On Day 3, I rode all the way from Deadwood to Edgemont, stopping in Hill City for a burger with fries on the rooftop patio at the Bumpin Buffalo Bar & Grill. If you're capable of riding a century on a road bike, riding the entire distance is very doable because of the net elevation loss and the final 50 miles of downhill into Edgemont. Be warned though... the South Dakota wind popped up and sometimes negated the joy of rolling downhill between Crazy Horse and Edgemont.
We rode Hill City to Dumont one day and HillCity to Custer another with the Stockade Lake Spur. Beautiful sights. We chose to ride the fat tire bikes - a mistake on this trail. Inclined were tough with the wide tires.
Started the trail off In deadwood and was completely shocked at how steep of a climb it was. Being that we were more used to flatter rail trails, we ended up driving to a different part of the trail and riding from the Mystic to the Rockford trailhead and back. Don’t let the hill scare you away, just pay close attention to the gradient on the map. The trail surface worked great for our hybrid bikes. Saw beautiful nature and local cows. Lost cell reception at times.
My wife and I rode this section at the end of June and it was absolutely gorgeous. We caught a shuttle out of Hill City and the first 10 miles from Dumont were amazing as we watched a small brook slowly grow to become a gorgeous river over the next 10-15 miles. The first 20 miles were downhill but then we had a 7 mile 650 foot climb that taxed us asphalt loving Midwest flatlanders . I rode a 28 tire with no problem. Done 80 plus trails in 33 states (Hiawatha, Katy. GAP, e.g), and this was justifiably a top 5 American trail.
Went with the family. Left car in Edgemont and got a shuttle to Deadwood to start. (Tried the other direction but it was harder we went in 23 miles it started to rain and we got stuck in the shelter over night, had to ride out through thick mud) anyway we went back shuttled to Deadwood and it was a bit easier. So much fun, and everyone is very accommodating to the bike crowd. We camped twice and stayed in a hotel once. We will do it again 👍 but go both ways to make it last longer😃
Wonderful scenic experience!
Our group of 4 had a wonderful time biking the Mickelson last week! It was a little cooler than we expected for June and we did ride in pouring rain on one day. But the scenery and the experience was well worth it!
The trail is very well maintained. It's probably the best non paved trail we have biked over the past 5 years. There are covered picnic tables to stop and rest as needed. There are restrooms and water at most of these stops.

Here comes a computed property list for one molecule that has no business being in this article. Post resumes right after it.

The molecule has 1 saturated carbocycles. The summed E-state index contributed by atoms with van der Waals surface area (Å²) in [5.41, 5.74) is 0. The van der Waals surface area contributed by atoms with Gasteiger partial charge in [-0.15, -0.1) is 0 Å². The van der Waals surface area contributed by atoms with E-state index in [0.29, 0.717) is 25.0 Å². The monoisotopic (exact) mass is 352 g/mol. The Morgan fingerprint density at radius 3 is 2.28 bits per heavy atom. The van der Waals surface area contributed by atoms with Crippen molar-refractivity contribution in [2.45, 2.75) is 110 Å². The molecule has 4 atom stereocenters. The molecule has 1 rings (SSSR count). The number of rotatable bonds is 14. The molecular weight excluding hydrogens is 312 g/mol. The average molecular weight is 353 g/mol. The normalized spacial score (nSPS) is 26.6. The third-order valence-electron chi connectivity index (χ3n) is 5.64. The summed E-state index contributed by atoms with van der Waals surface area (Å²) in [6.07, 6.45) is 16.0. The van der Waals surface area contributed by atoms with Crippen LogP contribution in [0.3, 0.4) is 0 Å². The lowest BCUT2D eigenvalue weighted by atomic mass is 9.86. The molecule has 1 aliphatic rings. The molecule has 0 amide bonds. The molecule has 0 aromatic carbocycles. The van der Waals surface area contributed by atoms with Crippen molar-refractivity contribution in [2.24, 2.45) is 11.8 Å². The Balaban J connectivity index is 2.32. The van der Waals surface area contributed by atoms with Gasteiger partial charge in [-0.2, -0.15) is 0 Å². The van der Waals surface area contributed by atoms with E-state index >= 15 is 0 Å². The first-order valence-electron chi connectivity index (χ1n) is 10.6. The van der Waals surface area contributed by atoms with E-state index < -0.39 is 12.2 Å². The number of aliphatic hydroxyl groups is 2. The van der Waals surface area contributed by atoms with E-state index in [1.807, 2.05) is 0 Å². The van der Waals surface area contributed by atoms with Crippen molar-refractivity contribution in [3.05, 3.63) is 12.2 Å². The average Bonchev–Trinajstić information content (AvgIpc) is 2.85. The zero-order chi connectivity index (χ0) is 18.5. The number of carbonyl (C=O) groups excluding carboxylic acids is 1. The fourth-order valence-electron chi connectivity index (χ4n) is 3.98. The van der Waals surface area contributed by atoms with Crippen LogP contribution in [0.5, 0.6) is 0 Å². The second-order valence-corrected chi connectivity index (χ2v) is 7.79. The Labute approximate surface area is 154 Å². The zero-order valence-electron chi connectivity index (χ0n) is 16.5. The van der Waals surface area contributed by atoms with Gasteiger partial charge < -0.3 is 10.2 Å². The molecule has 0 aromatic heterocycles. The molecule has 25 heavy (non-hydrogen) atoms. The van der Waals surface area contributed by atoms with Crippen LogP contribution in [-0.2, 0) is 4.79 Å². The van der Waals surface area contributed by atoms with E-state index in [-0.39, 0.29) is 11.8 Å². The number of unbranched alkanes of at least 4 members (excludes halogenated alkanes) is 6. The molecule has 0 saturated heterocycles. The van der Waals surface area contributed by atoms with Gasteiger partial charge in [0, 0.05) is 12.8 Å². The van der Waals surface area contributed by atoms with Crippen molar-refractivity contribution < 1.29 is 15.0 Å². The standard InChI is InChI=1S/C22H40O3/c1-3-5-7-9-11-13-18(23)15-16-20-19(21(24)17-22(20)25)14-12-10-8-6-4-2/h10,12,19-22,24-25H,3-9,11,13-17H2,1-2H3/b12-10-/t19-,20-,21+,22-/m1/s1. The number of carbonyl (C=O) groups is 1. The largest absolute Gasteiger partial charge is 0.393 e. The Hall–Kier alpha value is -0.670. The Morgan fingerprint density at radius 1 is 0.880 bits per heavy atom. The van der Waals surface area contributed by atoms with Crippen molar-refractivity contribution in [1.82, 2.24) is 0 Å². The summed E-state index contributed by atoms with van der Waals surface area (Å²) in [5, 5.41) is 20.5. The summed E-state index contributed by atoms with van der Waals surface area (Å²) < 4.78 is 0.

We loved the little towns where we stayed the night. We plan to explore these more when we return hopefully next year. One of our favorites was the 1899 Inn in Deadwood. The Alex Johnson was also a neat place to stay as it is a historic hotel in Rapid City.
The Black Hills Touring Company planned and executed our tour making sure each one of us had everything we needed. Kevin, the owner, was very knowledgeable about the area and its vast history. He carted our luggage for Inn to Inn every day. Some of those days he carted our luggage, our bikes and us to the next destination. I highly recommend him and the Black Hills Touring Company!
There were some hills on the trail. They were long, but not steep. We rented e-bikes allowing us to climb the long hills without difficulty. I was very thankful for them this trip.
We had so much fun we are already planning our next trip to the Mickelson! So much to see and do!
I loved this trail. My wife, daughter, and I took a summer camping trip to Custer and the Black Hills.
I was very interested in the trail after watching videos, seeing pictures, and reading about it.
It was even better in person!
My wife was unable to ride bikes due to some injury so I studied the elevation chart and had her drop me off at the higher trail heads and pick me up at the low ones. If you are a wana-be bike rider that is all for the coasting and none of the labor of going up hill, I highly recommend this method - if you have someone that is not up for riding. OR like we did once my sister joined us, have two cars with one at each end. Then just coast from one to the other.
Some of the most beautiful scenery ever. Bison at a few points beside the trail and other wildlife to see.
There are several places the trail passes through ranches and sometimes there were cows on the trail. It was never a problem. The cows didn't pay much mind to us. There were gates to open and close, but again, not a problem.
Loads of history with nice trail heads and rest stops that give in-depth descriptions of the history.
It was almost enough to make me want to move to the Black Hills of South Dakota.